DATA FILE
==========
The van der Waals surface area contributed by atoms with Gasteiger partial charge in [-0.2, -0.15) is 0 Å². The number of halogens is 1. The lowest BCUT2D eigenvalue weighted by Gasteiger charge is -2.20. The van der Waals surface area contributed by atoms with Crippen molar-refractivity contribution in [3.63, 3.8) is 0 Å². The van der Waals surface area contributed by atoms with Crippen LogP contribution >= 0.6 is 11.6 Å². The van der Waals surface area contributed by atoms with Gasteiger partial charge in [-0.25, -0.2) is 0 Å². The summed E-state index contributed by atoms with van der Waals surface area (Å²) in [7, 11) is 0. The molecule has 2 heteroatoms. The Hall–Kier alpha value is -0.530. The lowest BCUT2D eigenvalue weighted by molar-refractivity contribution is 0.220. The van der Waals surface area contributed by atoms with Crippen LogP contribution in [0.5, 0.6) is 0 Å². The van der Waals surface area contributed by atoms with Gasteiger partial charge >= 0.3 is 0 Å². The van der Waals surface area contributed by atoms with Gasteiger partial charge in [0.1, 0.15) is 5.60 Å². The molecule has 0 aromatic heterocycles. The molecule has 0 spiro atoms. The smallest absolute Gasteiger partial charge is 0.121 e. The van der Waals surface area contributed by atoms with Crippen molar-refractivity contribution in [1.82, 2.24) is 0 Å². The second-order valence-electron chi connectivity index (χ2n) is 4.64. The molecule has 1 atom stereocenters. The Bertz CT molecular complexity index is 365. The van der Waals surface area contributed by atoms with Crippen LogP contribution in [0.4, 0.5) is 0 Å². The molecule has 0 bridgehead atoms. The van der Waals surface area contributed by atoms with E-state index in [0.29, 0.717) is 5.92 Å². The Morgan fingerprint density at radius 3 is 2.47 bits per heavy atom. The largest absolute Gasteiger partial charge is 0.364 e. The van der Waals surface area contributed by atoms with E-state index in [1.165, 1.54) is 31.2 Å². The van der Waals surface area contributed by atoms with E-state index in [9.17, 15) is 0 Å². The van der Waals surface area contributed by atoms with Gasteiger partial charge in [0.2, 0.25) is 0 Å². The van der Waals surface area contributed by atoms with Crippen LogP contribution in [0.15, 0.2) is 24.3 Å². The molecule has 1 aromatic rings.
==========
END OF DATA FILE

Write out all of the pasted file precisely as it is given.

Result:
The van der Waals surface area contributed by atoms with Gasteiger partial charge in [-0.2, -0.15) is 0 Å². The number of halogens is 1. The lowest BCUT2D eigenvalue weighted by Gasteiger charge is -2.20. The van der Waals surface area contributed by atoms with Crippen molar-refractivity contribution in [3.63, 3.8) is 0 Å². The van der Waals surface area contributed by atoms with Crippen LogP contribution >= 0.6 is 11.6 Å². The van der Waals surface area contributed by atoms with Gasteiger partial charge in [-0.25, -0.2) is 0 Å². The summed E-state index contributed by atoms with van der Waals surface area (Å²) in [7, 11) is 0. The molecule has 2 heteroatoms. The Hall–Kier alpha value is -0.530. The lowest BCUT2D eigenvalue weighted by molar-refractivity contribution is 0.220. The van der Waals surface area contributed by atoms with Crippen LogP contribution in [0.5, 0.6) is 0 Å². The van der Waals surface area contributed by atoms with Gasteiger partial charge >= 0.3 is 0 Å². The van der Waals surface area contributed by atoms with Gasteiger partial charge in [0.1, 0.15) is 5.60 Å². The molecule has 0 aromatic heterocycles. The molecule has 0 spiro atoms. The smallest absolute Gasteiger partial charge is 0.121 e. The van der Waals surface area contributed by atoms with Crippen molar-refractivity contribution in [1.82, 2.24) is 0 Å². The second-order valence-electron chi connectivity index (χ2n) is 4.64. The molecule has 1 atom stereocenters. The Bertz CT molecular complexity index is 365. The van der Waals surface area contributed by atoms with Crippen LogP contribution in [0.4, 0.5) is 0 Å². The molecule has 0 bridgehead atoms. The van der Waals surface area contributed by atoms with E-state index in [0.29, 0.717) is 5.92 Å². The Morgan fingerprint density at radius 3 is 2.47 bits per heavy atom. The largest absolute Gasteiger partial charge is 0.364 e. The van der Waals surface area contributed by atoms with E-state index in [1.165, 1.54) is 31.2 Å². The van der Waals surface area contributed by atoms with E-state index in [9.17, 15) is 0 Å². The van der Waals surface area contributed by atoms with Gasteiger partial charge in [0.2, 0.25) is 0 Å². The van der Waals surface area contributed by atoms with Crippen LogP contribution in [0.15, 0.2) is 24.3 Å². The molecule has 1 aromatic rings.